Standing at 77 meters high, the “tallest building of the Far East” at the time was complete with air-conditioning, marble bathtubs and flushed toilets. It featured state-of-the-art products from all around the world: the green glazed tiles from England, the Lalique crystal doors from France, the Steinway pianos from the United States and the stained-glass windows by Pilkington of Japan.

Shanghai was a city of glamor back then and Victor Sassoon was the sixth richest man in the world. In 1935, Sassoon threw a lavish fancy-dress ball and invited all the stylish movers and shakers in the metropolis to gather at the Cathay Hall with a “Circus” theme. They partied, dressed as animals, like there was no tomorrow.

Yet in contrast, in the Sassoon Suite on the tenth floor of the hotel, which used to be Victor’s private bedroom and study, Chen described him as being a prudent and careful man with a private bathroom to himself cladded in Indian dark marble and having a taste for Chinese antiques.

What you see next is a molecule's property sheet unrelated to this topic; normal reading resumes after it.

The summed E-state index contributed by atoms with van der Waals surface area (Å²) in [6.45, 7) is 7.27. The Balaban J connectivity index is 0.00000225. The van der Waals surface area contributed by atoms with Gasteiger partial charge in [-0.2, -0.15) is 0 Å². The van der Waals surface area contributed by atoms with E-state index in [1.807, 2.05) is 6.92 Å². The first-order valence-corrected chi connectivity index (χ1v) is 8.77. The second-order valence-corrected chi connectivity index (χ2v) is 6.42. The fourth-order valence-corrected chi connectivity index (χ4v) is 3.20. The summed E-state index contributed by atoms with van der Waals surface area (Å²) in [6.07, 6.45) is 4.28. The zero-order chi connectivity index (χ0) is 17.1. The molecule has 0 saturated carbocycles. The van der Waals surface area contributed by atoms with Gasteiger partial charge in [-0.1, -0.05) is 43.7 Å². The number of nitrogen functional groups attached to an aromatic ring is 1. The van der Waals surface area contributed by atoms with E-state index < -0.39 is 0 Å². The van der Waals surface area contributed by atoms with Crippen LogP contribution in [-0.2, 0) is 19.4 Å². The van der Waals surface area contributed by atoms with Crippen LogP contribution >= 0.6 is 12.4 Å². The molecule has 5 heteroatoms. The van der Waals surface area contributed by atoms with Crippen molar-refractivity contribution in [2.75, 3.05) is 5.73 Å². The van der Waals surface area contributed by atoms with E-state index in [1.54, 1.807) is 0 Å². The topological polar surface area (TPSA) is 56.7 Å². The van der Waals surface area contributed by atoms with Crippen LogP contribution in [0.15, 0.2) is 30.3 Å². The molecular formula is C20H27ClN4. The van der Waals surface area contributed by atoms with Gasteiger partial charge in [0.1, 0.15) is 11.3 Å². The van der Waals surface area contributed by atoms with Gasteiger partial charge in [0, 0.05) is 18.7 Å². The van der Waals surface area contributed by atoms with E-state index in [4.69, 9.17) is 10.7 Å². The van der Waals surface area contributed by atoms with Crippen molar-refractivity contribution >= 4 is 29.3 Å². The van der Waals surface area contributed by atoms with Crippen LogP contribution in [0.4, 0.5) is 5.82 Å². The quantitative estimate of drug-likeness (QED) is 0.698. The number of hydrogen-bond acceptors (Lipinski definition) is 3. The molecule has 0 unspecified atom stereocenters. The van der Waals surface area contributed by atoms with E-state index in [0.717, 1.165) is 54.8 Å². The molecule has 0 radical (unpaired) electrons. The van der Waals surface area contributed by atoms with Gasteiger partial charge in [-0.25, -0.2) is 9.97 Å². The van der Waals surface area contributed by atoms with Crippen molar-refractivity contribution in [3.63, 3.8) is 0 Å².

The Cathay’s glory days ended when a full-scale war broke out between the China and Japan in 1937. Although the hotel was in the International Settlement, “officially neutral ground,” it was damaged by a Chinese aircraft, which accidentally dropped two bombs between Cathay and Palace, a hotel just across the street, while trying to target a Japanese cruiser, Izumo, at the Bund on August 14, 1937.

Over 400 people, both Chinese and foreign, where killed and wounded by the blast, on the so-called bloody Saturday, ending the good old days in Shanghai.

Japanese troops that occupied all of Shanghai on December 8, 1941, made the Cathay one of their headquarters. When the People’s Liberation Army took over Shanghai in 1949, many people viewed the hotel as an example of Western decadence.

In 1952, Sassoon handed the building over to the Shanghai government to offset taxes accrued over the years, and it became the accounting office of the East China Bureau. In 1956, a USSR Navy force visited Shanghai. To solve the shortage of foreign-oriented hotels, the Cathay Hotel was approved to resume business and renamed “Peace.”